Liabilities (as a % of assets) 28.9% 26.2% 27.1% 22.4% 20.9%
Unrestricted net assets $12,143,111 $14,025,821 $14,528,728 $19,678,369 $19,919,297
Temporarily restricted net assets $116,100 $779,528 N/A N/A N/A
Permanently restricted net assets $0 $0 N/A N/A N/A
Total restricted net assets $116,100 $779,528 $2,285,936 $1,674,128 $620,844
Total net assets $12,259,211 $14,805,349 $16,814,664 $21,352,497 $20,540,141

Key data checks

Key data checks info 2018 2019 2020 2021 2022
Material data errors No No No No No

Operations

The people, governance practices, and partners that make the organization tick.

Documents
Form 1023/1024 is not available for this organization

CEO

Bill Bedrossian

With 20 years of child welfare and homeless services experience, Bill has served as the CEO of Covenant House CA, since 2014. Bill’s own parents have been foster parents for 30+ years and have adopted 8 of his 11 siblings through the child welfare system. He has a B.S. in Business Administration and Finance from Taylor University, and a Masters of Social Work from Loyola University in Chicago. Bill began his career in social work doing street outreach, residential care and behavioral modification therapy in Chicago until the mid-1990s. He then spent 13 years with the L.A. County Department of Child and Family Services, leaving in 2008, as the agency’s South County Regional Director, overseeing 400+ staff and the total child welfare operations for the region of 1 million + people. In 2010, Bill became the Executive Director at Olive Crest, Los Angeles, and was subsequently appointed as ED of Olive Crest’s Southern California operations in 2012.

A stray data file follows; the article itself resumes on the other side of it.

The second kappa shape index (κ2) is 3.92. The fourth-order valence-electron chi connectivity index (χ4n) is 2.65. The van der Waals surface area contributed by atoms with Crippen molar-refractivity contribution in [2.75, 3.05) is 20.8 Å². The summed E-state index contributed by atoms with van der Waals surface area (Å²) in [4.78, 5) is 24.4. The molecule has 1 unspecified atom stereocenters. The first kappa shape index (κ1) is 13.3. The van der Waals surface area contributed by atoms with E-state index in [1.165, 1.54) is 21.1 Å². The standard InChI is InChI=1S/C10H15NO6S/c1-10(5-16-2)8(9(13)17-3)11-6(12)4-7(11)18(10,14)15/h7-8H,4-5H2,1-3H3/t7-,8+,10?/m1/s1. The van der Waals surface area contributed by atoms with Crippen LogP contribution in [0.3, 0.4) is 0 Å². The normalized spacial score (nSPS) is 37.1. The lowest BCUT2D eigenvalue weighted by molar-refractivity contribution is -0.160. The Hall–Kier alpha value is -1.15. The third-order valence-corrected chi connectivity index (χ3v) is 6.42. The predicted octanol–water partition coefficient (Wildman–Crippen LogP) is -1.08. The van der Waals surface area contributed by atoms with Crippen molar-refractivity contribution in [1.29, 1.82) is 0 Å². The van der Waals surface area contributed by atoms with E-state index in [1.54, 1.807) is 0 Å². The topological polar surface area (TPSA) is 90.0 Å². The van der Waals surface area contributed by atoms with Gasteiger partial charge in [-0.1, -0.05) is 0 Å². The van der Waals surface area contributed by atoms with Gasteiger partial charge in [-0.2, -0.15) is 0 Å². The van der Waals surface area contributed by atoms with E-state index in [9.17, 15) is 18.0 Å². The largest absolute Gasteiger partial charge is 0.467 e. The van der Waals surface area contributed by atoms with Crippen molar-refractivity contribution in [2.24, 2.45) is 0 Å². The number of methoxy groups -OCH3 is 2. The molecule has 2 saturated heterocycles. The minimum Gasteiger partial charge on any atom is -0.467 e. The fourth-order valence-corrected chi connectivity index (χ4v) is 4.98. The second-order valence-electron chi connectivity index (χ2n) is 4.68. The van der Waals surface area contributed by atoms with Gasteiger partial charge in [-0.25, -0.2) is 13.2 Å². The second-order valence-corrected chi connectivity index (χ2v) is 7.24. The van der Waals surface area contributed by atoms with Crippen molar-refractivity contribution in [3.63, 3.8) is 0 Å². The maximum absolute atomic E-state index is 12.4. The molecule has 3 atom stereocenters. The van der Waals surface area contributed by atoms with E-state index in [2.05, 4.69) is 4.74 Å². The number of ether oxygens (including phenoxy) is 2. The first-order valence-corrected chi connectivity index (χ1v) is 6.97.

Number of employees

Source: IRS Form 990

COVENANT HOUSE CALIFORNIA

Officers, directors, trustees, and key employees

SOURCE: IRS Form 990

Compensation
Other
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Show data for fiscal year
Compensation data
Download up to 5 most recent years of officer and director compensation data for this organization

COVENANT HOUSE CALIFORNIA

Highest paid employees

SOURCE: IRS Form 990

Compensation
Other
Related
Show data for fiscal year
Compensation data
Download up to 5 most recent years of highest paid employee data for this organization

COVENANT HOUSE CALIFORNIA

Board of directors
as of 03/07/2022
SOURCE: Self-reported by organization
Board of directors data
Download the most recent year of board of directors data for this organization
Board chair

Omid Yazdi

Partner, KMPG, LLP

Kristine Dunn

Partner, Skadden, Arps, Slate, Meagher & Flom

William Brodhead

Attorney, Former United States Congressman, Michigan

John G Mavredakis

Senior Managing Director, Houlihan Lokey Howard & Zukin

Fred Ali

President & CEO, Weingart Foundation

Kelly Gordon

COO, Topson Downs

Ilene Harker

Head of Enterprise Risk, Western Asset Management (Retired)

Ricardo Hartigan

Director, BlackRock

Dennis Jilot

CEO, Specialized Technology Resources, Inc. (Retired)

Michael Kibler

Partner, Simpson Thacher & Bartlet LLP

Daryl Keuter

Sr. Vice President, Bank of America, Small Business Banking

Liza Pano

Senior Vice President, Worldwide Distribution Services, Paramount Pictures

James Rossiter

Chief Revenue Officer, Next Gate Solutions

Gus Anagnos

CISO, University of Southern California

Paul Hanneman

President or Worldwide Theatrical Marketing & Distribution, Twentith Century Fox

Kevin MacLellan

Chairman, Global Distribution and International, NBC Universal

Shantel Williams

Covenant House California Alumni, Youth Advocate